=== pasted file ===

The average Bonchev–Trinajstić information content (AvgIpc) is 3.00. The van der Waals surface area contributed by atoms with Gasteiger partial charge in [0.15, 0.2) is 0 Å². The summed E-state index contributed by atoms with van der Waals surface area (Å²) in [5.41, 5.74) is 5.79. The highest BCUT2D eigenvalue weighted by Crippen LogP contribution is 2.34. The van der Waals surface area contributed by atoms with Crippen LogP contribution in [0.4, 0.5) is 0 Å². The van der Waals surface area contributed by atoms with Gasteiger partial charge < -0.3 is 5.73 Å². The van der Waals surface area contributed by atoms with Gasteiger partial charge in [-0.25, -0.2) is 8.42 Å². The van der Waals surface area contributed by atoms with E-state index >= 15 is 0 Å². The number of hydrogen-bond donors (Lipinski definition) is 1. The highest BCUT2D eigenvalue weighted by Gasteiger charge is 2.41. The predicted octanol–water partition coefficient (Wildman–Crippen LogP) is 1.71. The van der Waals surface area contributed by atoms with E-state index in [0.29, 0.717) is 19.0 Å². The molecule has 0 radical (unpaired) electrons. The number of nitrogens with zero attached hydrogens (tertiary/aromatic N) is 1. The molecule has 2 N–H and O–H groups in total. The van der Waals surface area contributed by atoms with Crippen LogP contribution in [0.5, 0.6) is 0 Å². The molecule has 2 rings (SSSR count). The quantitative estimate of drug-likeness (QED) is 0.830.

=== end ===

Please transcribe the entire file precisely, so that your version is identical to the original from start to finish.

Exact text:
The average Bonchev–Trinajstić information content (AvgIpc) is 3.00. The van der Waals surface area contributed by atoms with Gasteiger partial charge in [0.15, 0.2) is 0 Å². The summed E-state index contributed by atoms with van der Waals surface area (Å²) in [5.41, 5.74) is 5.79. The highest BCUT2D eigenvalue weighted by Crippen LogP contribution is 2.34. The van der Waals surface area contributed by atoms with Crippen LogP contribution in [0.4, 0.5) is 0 Å². The van der Waals surface area contributed by atoms with Gasteiger partial charge < -0.3 is 5.73 Å². The van der Waals surface area contributed by atoms with Gasteiger partial charge in [-0.25, -0.2) is 8.42 Å². The van der Waals surface area contributed by atoms with E-state index >= 15 is 0 Å². The number of hydrogen-bond donors (Lipinski definition) is 1. The highest BCUT2D eigenvalue weighted by Gasteiger charge is 2.41. The predicted octanol–water partition coefficient (Wildman–Crippen LogP) is 1.71. The van der Waals surface area contributed by atoms with E-state index in [0.29, 0.717) is 19.0 Å². The molecule has 0 radical (unpaired) electrons. The number of nitrogens with zero attached hydrogens (tertiary/aromatic N) is 1. The molecule has 2 N–H and O–H groups in total. The van der Waals surface area contributed by atoms with Crippen LogP contribution in [0.5, 0.6) is 0 Å². The molecule has 2 rings (SSSR count). The quantitative estimate of drug-likeness (QED) is 0.830.